I would never presume to tell someone with MS how to treat their symptoms or disease. It boggles my mind that people don’t feel that same constraint when it comes to diabetes. That may be why people are reluctant to discuss that disease. I can’t speak about any others, since neither I nor my family suffer from anything else (thank goodness).

  5. Rosalind Joffe
    Rosalind Joffe October 18, 2007 at 10:34 am | | Reply

    Hey Amy – Not surprisingly, we’re both talking about this report. I wrote about it a few days a few days ago because I had a strong dislike for the report’s message. (http://KeepWorkingGirlfriend.com)

    BTW – You always have the best graphics! And, lotssa’ laughs – how do you do it?

    Well, from one Jewish, very liberal and chronically health challenged female (not sure — can still be hot at 56?) to another, I’d say we might as well all come out of that closet we hide in.

    I think that what’s telling about this study is that the question didn’t seem to focus on talking about it as much as giving advice (34% said they’d feel comfortable giving advice to a person with chronic illness).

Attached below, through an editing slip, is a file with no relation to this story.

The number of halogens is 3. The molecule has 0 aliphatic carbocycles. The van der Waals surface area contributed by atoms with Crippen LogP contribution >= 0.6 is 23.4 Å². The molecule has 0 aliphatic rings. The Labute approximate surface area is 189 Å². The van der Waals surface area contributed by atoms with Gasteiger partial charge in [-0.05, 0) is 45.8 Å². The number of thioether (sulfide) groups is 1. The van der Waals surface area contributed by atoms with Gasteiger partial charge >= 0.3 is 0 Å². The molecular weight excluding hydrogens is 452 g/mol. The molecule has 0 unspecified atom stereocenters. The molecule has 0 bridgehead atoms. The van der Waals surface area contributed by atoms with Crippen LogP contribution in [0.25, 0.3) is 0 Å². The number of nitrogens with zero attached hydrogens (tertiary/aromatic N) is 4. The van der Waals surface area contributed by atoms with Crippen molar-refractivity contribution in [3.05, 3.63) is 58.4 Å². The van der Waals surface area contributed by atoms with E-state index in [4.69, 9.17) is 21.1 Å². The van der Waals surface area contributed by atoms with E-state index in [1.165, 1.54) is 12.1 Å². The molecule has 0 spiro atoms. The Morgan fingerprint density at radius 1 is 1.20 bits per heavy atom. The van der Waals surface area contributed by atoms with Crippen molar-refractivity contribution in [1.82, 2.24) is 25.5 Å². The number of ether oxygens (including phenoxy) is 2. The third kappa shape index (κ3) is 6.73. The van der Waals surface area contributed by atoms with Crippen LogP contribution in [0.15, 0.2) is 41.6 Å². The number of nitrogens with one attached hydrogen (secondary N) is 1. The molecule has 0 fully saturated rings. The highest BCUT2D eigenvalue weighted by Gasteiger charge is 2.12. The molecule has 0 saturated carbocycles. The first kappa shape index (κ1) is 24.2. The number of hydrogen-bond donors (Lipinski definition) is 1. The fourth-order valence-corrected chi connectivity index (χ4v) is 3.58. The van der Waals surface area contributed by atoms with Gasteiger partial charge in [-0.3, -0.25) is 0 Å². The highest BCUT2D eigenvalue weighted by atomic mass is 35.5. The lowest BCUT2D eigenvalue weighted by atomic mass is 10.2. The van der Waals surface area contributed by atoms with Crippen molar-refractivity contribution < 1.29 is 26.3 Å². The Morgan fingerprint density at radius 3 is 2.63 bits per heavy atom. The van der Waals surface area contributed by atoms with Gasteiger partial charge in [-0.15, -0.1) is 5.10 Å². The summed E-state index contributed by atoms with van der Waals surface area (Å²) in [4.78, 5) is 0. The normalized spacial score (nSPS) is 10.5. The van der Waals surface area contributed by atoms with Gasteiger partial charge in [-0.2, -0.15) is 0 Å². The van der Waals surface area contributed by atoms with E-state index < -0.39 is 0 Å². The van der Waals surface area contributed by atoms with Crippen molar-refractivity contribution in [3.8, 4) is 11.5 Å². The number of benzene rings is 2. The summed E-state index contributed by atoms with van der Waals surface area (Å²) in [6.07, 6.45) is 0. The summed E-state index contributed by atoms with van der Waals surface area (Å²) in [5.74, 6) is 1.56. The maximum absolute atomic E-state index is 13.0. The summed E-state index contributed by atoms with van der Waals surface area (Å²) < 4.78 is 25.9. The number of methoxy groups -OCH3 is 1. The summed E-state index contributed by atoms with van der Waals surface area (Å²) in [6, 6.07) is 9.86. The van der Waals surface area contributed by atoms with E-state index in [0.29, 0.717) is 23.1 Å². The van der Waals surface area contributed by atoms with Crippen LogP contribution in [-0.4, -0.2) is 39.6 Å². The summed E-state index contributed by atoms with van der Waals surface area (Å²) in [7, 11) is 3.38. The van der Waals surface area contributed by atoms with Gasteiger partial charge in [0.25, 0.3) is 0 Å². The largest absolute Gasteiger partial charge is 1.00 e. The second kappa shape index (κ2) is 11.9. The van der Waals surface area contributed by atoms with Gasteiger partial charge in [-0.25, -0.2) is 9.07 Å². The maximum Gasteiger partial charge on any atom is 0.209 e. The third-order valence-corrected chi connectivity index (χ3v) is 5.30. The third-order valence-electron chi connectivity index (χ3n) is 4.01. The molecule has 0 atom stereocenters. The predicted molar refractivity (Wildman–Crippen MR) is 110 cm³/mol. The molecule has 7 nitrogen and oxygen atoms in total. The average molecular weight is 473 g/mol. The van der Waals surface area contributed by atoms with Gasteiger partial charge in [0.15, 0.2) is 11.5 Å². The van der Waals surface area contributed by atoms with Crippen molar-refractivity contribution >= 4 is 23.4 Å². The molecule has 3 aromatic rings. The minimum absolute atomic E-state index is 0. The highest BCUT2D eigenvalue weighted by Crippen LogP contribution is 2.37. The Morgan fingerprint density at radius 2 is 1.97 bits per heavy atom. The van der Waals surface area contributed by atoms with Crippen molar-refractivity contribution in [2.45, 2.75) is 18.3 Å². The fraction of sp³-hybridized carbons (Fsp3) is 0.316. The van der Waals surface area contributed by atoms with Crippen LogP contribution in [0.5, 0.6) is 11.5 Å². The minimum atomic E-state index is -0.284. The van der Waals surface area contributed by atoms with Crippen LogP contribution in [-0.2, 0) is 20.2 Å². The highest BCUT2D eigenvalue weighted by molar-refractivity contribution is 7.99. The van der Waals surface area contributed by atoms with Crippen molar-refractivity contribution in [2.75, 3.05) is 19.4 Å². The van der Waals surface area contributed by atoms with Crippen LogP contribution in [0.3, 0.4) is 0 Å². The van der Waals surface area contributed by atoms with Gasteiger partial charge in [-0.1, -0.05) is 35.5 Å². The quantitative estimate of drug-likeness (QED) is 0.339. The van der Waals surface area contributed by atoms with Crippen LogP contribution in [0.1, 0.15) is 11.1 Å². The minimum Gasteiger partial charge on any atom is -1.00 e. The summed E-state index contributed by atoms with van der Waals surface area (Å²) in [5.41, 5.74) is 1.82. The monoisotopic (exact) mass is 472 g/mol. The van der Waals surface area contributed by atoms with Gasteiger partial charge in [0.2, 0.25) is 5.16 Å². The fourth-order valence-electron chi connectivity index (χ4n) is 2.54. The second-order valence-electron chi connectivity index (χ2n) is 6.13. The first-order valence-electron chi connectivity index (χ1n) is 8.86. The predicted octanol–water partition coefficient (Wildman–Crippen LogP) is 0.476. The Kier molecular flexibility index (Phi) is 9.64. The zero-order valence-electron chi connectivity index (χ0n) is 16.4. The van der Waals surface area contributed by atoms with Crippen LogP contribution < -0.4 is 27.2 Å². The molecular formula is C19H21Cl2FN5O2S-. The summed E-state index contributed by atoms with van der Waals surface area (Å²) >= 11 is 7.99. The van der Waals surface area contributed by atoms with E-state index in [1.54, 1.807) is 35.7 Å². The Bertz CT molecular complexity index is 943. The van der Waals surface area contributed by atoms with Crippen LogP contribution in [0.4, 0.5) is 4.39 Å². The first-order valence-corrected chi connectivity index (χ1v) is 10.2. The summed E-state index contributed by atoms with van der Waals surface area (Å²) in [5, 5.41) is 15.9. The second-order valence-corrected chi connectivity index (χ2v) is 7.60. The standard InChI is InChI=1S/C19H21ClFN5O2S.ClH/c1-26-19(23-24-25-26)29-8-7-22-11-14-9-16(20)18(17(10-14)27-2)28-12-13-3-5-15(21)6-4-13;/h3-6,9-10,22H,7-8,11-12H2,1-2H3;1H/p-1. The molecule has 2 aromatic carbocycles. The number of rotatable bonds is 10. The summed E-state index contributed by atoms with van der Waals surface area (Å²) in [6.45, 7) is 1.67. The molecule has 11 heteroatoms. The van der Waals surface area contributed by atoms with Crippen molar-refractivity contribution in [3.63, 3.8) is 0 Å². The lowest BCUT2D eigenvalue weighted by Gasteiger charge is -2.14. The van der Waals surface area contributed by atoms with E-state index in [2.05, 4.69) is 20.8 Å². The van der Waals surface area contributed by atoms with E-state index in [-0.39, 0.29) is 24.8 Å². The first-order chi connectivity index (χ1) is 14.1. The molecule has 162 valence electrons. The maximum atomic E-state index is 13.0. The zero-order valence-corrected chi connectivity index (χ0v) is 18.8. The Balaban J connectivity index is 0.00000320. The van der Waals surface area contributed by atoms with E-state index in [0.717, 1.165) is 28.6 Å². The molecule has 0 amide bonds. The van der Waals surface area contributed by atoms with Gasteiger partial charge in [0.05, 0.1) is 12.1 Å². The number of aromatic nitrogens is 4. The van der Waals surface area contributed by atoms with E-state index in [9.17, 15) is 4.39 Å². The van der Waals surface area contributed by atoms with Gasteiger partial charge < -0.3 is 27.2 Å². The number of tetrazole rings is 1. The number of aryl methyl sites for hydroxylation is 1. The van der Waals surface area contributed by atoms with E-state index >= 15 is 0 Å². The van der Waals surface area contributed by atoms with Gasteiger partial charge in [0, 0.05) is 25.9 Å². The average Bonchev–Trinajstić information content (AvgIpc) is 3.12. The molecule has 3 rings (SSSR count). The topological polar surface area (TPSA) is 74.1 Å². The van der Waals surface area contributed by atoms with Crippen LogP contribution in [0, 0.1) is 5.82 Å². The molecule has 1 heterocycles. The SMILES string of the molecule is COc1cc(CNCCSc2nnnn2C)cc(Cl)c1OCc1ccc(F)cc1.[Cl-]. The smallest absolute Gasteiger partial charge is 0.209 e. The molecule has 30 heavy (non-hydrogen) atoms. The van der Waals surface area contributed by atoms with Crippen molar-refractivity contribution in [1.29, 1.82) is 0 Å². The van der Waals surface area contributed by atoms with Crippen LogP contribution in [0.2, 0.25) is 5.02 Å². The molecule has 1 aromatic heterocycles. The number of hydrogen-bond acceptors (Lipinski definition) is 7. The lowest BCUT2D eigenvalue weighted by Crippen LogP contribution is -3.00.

Just like with politics and religion, why bother? NO ONE wants advice anyway unless they’re clearly asking for it.

    But you have to have a very good idea for yourself about what kind of conversation you do and don’t want to engage in. (And, Amy, I have a hunch that you’re pretty good at that – most people arent’).

    That makes it much easier to give the right cue words to let someone who is already pre disposed to being interested in you ask the right kinds of questions. It also makes it easier to shut down unwanted interventions.

    LIKE ALL OF LIFE, you gotta’ have a strategy and a plan. That’s what I work with people to figure out. I’ll be publishing and ebooklet in the next few weeks on Talking about Chronic Illness. Check out the blog (http://KeepWorkingGirlfriend.com for more info.

  6. WC
    WC October 18, 2007 at 10:36 am | | Reply

    I actually find myself discussing it among friends and family more often now, because more and more of them are being diagnosed themselves (all Type II of course). One of my friends who was recently diagnosed with Type II has a cat that was recently diagnosed too, and requires a daily insulin shot.

    I know it’s ridiculous, but it really is starting to feel like this disease is airborne.

  7. Sarah
    Sarah October 18, 2007 at 1:33 pm | | Reply

    *In general* people don’t like to talk about illness, period. Would YOU want to hear about someone drone on about their gallbladder removal?

    Healthy people ae living life carefree in the illness department, and rightfully focus on issues like dating, work, etc. And why shouldn’t they? If I was “healthy” the last thing I would want to think about is chronic illness. I’m not saying to not have compassion, of course, just that most people simply don’t want to hear it.